Meta-analysis

Traits analyzed were milk production and percentage of milk protein and fat. The random and fixed effects included in the final model were determined by first establishing a complete model by trait. This model included the main effects and all their possible two-way interactions; some of these were not estimable and were dropped from the model. Additionally, non-significant (p>0.05) two-way interactions were deleted as well. The best fit model and link function were determined with the modules Distribution (Y) and Fit (Y, X), respectively; both are modules from the Interactive Data Analysis of SAS software [7]. The three traits analyzed had the best fit with a final model that used Poisson distribution and a log link function. The final models for milk production, protein and fat percentages were as follows:
MP=Ai+Bz+My+Tx+AGw+GNv+SSu+BAGt+BGNs+MGNr+E
Where MP = milk production; Ai = random effect of i-th paper included in the study; Bz = z-th effect of the breed; My = y-th effect of the used model in the original study; Tx = x-th effect of the used test to recover the original data; AGw = w-th effect of the analyzed gene; GNv = v-th effect of the genotype nested in the analyzed gene; SSu = u-th effect of the sample size used; BAGt = t-th effect of the interaction of breed by analyzed gene; BGNs = s-th effect of the interaction of breed by genotype nested in the analyzed gene; MGNr = r-th effect of the interaction model by genotype nested in the analyzed gene; and E is the residual random effect.
P=Ai+Bz+My+Tx+AGw+GNv+SSu+E
Where P = protein percentage; Ai = random effect of i-th paper included in the study; Bz = z-th effect of the breed; My = y-th effect of the used model in the original study; Tx = x-th effect of the used test to recover the original data; AGw = w-th effect of the analyzed gene; GNv = v-th effect of the genotype nested in the analyzed gene; SSu = u-th effect of the sample size used; and E is the residual random effect.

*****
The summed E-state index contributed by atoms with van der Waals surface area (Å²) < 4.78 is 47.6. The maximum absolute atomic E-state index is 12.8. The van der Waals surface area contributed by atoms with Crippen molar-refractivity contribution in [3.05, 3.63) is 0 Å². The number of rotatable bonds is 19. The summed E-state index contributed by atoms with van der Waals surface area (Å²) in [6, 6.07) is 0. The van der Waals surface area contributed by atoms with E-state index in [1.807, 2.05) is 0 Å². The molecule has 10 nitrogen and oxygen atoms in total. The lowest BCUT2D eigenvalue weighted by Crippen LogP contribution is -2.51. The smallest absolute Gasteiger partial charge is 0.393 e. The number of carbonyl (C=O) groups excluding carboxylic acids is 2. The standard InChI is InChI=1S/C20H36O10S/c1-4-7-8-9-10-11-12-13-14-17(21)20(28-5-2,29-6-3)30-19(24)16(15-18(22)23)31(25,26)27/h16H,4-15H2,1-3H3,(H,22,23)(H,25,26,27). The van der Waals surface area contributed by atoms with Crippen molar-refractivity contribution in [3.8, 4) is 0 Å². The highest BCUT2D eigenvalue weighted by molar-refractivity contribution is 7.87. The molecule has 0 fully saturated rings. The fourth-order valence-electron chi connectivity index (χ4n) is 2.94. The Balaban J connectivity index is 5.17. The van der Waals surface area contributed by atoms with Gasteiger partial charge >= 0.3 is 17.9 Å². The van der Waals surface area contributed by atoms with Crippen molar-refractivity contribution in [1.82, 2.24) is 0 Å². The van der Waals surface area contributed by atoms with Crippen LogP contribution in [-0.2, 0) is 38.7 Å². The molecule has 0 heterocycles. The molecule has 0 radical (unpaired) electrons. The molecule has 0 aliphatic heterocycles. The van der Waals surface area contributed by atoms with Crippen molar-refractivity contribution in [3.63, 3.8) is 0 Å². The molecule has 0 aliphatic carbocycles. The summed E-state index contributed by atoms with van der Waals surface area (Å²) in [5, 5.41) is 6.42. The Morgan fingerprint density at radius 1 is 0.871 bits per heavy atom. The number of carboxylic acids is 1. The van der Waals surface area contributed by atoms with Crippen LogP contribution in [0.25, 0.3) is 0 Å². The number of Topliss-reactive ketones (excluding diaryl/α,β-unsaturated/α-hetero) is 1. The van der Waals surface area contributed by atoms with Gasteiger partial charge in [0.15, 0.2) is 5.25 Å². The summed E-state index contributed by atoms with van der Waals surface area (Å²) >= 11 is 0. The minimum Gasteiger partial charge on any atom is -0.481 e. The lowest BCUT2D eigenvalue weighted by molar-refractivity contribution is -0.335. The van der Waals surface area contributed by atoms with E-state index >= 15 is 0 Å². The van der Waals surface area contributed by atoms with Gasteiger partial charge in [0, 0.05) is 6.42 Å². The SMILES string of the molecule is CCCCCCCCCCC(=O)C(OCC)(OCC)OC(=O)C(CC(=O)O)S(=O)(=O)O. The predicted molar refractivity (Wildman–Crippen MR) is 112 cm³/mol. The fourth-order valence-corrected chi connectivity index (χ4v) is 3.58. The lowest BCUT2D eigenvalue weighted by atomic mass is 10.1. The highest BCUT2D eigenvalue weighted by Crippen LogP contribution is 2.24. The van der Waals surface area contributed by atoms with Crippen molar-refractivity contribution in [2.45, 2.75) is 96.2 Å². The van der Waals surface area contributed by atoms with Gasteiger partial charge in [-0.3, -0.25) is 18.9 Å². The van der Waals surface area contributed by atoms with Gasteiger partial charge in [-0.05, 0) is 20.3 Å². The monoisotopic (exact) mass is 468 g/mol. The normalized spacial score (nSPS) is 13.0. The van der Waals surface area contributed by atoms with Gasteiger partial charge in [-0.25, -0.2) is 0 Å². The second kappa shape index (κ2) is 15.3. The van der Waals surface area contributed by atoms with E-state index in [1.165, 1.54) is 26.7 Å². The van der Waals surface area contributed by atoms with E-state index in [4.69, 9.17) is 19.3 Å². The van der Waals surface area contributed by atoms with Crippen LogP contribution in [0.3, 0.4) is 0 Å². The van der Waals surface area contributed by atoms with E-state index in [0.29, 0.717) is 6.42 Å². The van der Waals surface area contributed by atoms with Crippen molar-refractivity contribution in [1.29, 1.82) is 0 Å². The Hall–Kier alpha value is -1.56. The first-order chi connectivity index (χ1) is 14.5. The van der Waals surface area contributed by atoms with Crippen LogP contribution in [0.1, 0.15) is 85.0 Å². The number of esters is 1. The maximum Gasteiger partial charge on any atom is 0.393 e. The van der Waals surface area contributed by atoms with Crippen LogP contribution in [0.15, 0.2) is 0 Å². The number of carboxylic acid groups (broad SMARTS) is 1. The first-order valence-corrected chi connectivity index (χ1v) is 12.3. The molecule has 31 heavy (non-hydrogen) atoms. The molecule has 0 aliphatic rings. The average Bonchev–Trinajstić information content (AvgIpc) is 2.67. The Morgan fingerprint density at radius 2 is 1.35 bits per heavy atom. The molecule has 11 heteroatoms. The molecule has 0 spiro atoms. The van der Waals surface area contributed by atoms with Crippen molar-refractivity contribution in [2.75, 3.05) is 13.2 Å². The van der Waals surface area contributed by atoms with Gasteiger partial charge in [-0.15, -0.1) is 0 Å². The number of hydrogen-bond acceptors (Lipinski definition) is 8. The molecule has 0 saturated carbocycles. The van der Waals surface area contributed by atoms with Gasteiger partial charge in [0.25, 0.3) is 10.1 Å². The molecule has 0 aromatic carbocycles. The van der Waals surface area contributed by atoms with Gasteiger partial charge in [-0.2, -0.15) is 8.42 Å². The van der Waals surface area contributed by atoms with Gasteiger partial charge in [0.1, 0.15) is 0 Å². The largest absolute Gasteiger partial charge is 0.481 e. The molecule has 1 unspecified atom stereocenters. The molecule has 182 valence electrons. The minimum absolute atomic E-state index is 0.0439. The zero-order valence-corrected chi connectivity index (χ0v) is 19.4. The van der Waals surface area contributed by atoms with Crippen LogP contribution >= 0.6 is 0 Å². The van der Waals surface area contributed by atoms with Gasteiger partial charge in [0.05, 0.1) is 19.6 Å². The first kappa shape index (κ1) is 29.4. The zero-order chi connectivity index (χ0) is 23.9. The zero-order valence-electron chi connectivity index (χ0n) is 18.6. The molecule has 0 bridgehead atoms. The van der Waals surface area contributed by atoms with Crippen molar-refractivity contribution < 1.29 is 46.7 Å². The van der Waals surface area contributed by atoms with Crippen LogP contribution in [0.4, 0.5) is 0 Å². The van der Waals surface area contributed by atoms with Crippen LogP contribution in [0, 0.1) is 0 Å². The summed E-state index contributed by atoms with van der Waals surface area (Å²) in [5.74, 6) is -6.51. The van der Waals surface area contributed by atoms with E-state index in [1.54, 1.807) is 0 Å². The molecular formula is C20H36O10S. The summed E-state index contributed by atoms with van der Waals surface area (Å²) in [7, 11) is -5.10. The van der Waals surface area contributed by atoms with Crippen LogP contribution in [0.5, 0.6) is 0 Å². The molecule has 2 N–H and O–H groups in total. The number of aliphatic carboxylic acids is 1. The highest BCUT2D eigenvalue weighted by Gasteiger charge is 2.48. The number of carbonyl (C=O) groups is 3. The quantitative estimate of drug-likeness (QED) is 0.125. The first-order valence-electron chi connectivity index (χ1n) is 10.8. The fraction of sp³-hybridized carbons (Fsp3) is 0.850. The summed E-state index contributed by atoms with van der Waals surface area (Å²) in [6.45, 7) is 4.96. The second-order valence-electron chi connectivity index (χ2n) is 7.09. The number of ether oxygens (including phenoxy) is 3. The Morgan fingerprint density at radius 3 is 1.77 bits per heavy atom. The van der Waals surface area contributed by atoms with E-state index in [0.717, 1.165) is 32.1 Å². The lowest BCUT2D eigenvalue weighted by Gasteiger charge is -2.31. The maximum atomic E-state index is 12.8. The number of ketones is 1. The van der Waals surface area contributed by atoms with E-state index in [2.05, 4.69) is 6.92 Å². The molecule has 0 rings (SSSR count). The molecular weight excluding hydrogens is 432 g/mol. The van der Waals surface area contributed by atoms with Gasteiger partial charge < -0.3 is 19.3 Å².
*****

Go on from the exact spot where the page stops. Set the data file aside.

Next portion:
F=Ai+Bz+My+Tx+AGw+GNv+SSu+E
Where F = fat percentage; Ai = random effect of i-th paper included in the study; Bz = z-th effect of the breed; My = y-th effect of the used model in the original study; Tx = x-th effect of the used test to recover the original data; AGw = w-th effect of the analyzed gene; GNv = v-th effect of the genotype nested in the analyzed gene; SSu = u-th effect of the sample size used; and E is the residual random effect.
Once all the information from the papers of the sample had been gathered, an adjustment of the information expressed as deviations from their mean was conducted. The population mean reported in each article was used as a reference mean for the analyzed traits. The adjusted values were included in a final database and the statistical analysis was conducted. The GLIMMIX procedure [7] was used to analyze the information. For the main effects and their interactions that were significant (p<0.0255), least square means were obtained and multiple mean comparisons were performed.
The main effects considered in the analysis were the following: article (A), each article included in the study; breed (B), Holstein, Jersey, Brown Swiss, and Fleckvieh; model (M), each of the statistical analysis approaches used in the papers (least square means and mixed models based on Bayesian or Ridge Regression: MMBRR); test (T), the test to recover the data used in the papers (305-day and one-day test); gene (AG), CSN3 and LGB; genotype (GN), AA, AB, AE, BB, BE, and BE for CSN3, and for LGB were AA, AB, and BB; sample size (SS), size of the population analyzed in the paper, i) 1 to 500 animals was considered small, and ii) from 501 to 2,000 was regarded as medium. The final model for milk production included some two-way interactions: breed by gene; breed by genotype nested in analyzed gene; and model by genotype nested in analyzed gene. The effect of paper was regarded as random, the rest of them were considered fixed.

RESULTS AND DISCUSSION

Table 1 presents the level of significance for the effects considered in the models to analyze milk production (MP) and protein (PP), and fat percent (FP) in milk. The type of test used was highly significant (p<0.0001) for milk production, probably because the data used in the meta-analysis included one-day tests as well as 305-day tests. On this regard, Gustavsson et al [4] and Poulsen et al [8] concluded that the biases associated with these tests could be controlled by grouping measurements obtained with the same test.
The sample size was significant (p<0.0001) for milk production. On this regard, Vidović et al [9] concluded that bias caused by the sample size is due to the difficulty of differentiating the effects of each gene in the analysis of polygenic traits. On the other hand, the effect of the interaction model by genotype nested in the analyzed gene was significant (p≤0.0255) probably because of the variance explained by the random effects considering the mixed model [9,10].